Sports writer Josh Peter follows the 2004 PBR tour that crisscrosses the U.S. and ends with the finals in Las Vegas, drumming up excitement and suspense as he goes. He brings to life the widely divergent personalities of the riders. These range from seasoned champion and family-man Adriano Moraes and the stereotypical drinking, cussing Justin McBride, to the withdrawn, almost spookily religious Mike Lee.
Among them are a diversity of others, including rookies, old-timers hoping for a comeback, and competitors from countries as far away as Australia and Brazil. We learn that one out of 15 rides results in injuries requiring treatment, and Peter devotes a fair share of pages to the sports medicine room.
|Adventurous foodie tries a Fried Twinkie|
Meanwhile, we follow the drama of big business as differences between the men who run this show create a number of behind-the-scenes conflicts. There are firings and the threat of a boycott by riders who feel they are being under-appreciated by their employers.
Peter's revelation of corporate and investor maneuvers will enlighten fans familiar only with the glitz and glamour of the sport and the men who are its stars. The book also describes the stock growers and investors who raise, train, buy, and sell bulls.
There's even a side trip to Brazil, where we visit the ranch Moraes has bought with his winnings. Fans will enjoy the DVD documentary, Rank, which is a compelling record of the 2004 season finals, focusing on Moraes, McBride, and Lee.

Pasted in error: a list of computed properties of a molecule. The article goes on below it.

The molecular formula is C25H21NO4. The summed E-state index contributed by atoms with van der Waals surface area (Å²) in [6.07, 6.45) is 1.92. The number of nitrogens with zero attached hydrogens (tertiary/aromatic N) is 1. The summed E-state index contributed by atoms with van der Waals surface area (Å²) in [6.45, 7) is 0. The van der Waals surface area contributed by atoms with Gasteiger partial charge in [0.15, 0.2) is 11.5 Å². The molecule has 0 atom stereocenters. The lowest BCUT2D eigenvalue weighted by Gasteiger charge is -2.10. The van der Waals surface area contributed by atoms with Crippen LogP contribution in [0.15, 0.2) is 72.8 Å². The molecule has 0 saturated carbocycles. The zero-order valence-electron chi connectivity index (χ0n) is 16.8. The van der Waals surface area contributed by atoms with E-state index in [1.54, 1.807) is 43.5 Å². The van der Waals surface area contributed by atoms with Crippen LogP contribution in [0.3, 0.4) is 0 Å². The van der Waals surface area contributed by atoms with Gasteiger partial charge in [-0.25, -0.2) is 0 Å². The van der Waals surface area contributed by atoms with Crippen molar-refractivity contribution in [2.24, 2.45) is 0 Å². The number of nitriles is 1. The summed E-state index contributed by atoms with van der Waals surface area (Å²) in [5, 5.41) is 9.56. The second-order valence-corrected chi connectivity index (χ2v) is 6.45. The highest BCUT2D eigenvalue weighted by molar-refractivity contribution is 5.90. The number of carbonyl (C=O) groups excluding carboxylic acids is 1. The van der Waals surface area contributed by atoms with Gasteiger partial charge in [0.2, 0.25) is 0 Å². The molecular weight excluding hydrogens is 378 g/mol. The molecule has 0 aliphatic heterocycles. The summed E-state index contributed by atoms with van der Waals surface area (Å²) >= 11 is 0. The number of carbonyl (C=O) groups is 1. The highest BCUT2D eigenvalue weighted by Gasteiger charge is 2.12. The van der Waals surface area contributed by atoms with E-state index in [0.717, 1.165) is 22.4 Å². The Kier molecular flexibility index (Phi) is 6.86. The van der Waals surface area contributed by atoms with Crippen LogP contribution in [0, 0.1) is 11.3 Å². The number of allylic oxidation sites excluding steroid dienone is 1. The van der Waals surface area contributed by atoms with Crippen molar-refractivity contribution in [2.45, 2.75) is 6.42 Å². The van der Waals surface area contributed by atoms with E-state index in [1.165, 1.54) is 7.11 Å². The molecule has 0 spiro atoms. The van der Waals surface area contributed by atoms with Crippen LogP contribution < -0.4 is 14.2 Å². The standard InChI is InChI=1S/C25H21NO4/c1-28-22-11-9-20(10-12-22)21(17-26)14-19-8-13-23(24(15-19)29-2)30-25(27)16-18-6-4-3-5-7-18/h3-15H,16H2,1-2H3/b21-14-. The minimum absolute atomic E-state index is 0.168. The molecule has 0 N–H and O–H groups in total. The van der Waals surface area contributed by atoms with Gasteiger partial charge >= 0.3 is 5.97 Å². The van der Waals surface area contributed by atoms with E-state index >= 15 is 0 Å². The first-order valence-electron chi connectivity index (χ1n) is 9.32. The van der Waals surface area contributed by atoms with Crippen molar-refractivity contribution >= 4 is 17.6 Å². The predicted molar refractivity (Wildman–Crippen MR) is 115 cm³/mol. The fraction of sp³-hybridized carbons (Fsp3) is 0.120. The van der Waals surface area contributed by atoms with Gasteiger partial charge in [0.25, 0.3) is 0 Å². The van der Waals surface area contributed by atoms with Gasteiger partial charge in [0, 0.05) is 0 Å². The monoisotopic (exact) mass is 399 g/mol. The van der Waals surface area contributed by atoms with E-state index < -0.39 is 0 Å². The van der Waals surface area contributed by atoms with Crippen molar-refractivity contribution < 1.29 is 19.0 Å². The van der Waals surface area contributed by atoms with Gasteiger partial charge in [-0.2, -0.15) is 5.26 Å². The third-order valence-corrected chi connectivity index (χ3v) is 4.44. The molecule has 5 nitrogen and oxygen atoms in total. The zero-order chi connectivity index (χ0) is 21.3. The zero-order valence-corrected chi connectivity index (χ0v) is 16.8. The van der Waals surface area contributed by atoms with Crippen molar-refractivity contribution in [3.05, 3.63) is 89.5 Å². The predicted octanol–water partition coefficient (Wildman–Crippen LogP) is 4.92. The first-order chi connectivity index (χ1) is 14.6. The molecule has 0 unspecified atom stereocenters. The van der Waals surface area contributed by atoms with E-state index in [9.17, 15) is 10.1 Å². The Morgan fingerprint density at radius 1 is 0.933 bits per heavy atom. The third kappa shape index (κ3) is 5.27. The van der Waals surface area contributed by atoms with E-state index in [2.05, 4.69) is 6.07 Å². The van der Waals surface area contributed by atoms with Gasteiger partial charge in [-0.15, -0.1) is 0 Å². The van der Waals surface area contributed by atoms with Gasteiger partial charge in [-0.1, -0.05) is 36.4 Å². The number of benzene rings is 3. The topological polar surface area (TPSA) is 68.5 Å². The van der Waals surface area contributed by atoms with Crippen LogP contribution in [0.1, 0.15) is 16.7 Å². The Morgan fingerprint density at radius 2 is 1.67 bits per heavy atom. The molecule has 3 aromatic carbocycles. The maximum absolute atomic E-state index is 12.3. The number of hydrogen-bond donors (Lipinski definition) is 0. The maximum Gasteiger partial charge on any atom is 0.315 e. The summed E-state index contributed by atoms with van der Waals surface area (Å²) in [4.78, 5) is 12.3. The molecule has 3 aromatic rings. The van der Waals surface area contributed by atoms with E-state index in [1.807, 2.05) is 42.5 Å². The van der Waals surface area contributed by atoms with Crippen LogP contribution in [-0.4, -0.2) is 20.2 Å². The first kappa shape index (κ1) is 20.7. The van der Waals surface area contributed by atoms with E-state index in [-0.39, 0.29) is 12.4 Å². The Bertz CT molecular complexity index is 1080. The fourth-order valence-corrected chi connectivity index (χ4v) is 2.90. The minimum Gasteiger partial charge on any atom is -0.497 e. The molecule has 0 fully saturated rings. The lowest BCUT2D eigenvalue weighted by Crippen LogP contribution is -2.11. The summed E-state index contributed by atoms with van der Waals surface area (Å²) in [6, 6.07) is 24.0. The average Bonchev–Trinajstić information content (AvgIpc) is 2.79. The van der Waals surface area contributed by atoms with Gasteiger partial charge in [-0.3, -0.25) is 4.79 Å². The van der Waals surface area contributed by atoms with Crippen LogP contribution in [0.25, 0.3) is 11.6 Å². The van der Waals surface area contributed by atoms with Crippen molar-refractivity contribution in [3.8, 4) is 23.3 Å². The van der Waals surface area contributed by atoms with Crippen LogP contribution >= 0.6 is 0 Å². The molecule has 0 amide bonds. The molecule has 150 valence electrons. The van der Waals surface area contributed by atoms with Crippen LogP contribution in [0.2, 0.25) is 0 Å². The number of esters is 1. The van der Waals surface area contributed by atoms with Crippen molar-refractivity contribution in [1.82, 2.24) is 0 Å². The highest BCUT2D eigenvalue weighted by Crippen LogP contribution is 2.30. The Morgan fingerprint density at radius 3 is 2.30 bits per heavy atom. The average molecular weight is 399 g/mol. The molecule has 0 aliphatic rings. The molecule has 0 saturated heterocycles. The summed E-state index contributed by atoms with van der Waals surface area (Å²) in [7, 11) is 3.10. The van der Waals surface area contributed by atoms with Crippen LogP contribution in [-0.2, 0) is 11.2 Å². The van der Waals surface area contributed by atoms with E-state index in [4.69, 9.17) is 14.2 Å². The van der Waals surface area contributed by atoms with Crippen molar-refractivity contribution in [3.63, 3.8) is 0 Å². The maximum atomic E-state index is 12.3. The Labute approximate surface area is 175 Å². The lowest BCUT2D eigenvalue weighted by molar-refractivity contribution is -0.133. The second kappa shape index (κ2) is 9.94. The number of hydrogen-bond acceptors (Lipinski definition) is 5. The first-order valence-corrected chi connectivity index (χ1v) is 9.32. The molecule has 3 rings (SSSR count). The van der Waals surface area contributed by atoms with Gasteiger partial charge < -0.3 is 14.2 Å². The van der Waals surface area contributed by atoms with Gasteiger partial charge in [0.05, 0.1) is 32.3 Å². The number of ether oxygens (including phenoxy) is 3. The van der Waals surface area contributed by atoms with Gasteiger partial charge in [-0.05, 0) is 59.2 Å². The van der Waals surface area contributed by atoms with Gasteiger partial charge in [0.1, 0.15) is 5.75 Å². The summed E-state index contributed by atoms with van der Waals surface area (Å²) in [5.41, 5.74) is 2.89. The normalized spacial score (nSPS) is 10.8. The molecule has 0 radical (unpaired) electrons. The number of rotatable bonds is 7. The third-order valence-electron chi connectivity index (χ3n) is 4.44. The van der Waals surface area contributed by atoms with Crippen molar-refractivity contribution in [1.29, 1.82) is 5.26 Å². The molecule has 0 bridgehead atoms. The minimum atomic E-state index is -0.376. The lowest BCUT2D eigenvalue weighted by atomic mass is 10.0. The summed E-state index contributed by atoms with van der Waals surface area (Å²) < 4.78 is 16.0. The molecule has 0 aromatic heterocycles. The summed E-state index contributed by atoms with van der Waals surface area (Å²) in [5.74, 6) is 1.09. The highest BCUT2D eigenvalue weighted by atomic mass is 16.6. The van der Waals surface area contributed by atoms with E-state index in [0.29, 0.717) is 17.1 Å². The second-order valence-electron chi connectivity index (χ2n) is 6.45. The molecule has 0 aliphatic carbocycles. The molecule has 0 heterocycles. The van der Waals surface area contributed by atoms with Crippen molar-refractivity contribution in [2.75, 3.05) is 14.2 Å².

Fried Twinkies, etc. is available at amazon and AbeBooks.
Photo credit: Wikimedia Commons
Coming up: Mark Thompson, American Character
It sounds like a helluva year. Not for me, but I bet I'd enjoy the documentary.ReplyDelete
1 out of 15 rides leads to requried treatment. Wow, that's scary.ReplyDelete
I've had this book on my TBR shelf for about a year now. Need to get after it.ReplyDelete
Professional Rodeo in general and Bullriding in particular have gone the route of ALL professional sports, that is it's purely business anymore. When it comes to soccer I watched the ten year olds playing in the street during the World Cup and when it comes to rodeo, I prefer the Ranch Rodeo "Circuit". In other words, for me, it's about the joy of the sport, not the money. This from a "retired" bullrider.ReplyDelete
David, the doc is a good one.ReplyDelete
Charles, I read somewhere that the risk of injury in rodeo is greater than pro football.
Chris, you'll like it.
Don, I know about ranch rodeos only from friends who get to them. One in particular prefers them for the reason you mention.